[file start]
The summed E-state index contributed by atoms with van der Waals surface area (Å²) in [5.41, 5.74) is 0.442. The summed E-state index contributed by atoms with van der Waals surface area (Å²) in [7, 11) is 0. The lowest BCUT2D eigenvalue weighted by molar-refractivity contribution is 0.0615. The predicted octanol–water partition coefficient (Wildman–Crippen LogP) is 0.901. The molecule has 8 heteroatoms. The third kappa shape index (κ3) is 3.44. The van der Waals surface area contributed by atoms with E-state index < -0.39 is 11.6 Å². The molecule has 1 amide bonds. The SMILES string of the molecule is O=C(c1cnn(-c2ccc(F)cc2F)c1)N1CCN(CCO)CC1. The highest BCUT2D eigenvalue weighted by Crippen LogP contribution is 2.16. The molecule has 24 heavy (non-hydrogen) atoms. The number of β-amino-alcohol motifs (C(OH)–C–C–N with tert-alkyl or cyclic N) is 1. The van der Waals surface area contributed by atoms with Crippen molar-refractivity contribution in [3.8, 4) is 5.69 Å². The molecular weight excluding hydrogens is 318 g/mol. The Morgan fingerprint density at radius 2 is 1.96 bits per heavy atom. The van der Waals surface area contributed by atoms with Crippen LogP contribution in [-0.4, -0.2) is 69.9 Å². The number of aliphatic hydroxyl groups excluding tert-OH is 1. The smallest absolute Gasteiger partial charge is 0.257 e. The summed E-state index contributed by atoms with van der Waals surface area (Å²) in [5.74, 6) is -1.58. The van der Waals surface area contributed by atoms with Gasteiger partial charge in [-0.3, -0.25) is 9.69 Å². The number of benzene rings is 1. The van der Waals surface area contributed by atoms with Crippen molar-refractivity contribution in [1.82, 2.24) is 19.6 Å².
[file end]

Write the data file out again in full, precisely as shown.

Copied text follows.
The summed E-state index contributed by atoms with van der Waals surface area (Å²) in [5.41, 5.74) is 0.442. The summed E-state index contributed by atoms with van der Waals surface area (Å²) in [7, 11) is 0. The lowest BCUT2D eigenvalue weighted by molar-refractivity contribution is 0.0615. The predicted octanol–water partition coefficient (Wildman–Crippen LogP) is 0.901. The molecule has 8 heteroatoms. The third kappa shape index (κ3) is 3.44. The van der Waals surface area contributed by atoms with E-state index < -0.39 is 11.6 Å². The molecule has 1 amide bonds. The SMILES string of the molecule is O=C(c1cnn(-c2ccc(F)cc2F)c1)N1CCN(CCO)CC1. The highest BCUT2D eigenvalue weighted by Crippen LogP contribution is 2.16. The molecule has 24 heavy (non-hydrogen) atoms. The number of β-amino-alcohol motifs (C(OH)–C–C–N with tert-alkyl or cyclic N) is 1. The van der Waals surface area contributed by atoms with Crippen molar-refractivity contribution in [3.8, 4) is 5.69 Å². The molecular weight excluding hydrogens is 318 g/mol. The Morgan fingerprint density at radius 2 is 1.96 bits per heavy atom. The van der Waals surface area contributed by atoms with Crippen LogP contribution in [-0.4, -0.2) is 69.9 Å². The number of aliphatic hydroxyl groups excluding tert-OH is 1. The smallest absolute Gasteiger partial charge is 0.257 e. The summed E-state index contributed by atoms with van der Waals surface area (Å²) in [5.74, 6) is -1.58. The van der Waals surface area contributed by atoms with Gasteiger partial charge in [-0.3, -0.25) is 9.69 Å². The number of benzene rings is 1. The van der Waals surface area contributed by atoms with Crippen molar-refractivity contribution in [1.82, 2.24) is 19.6 Å².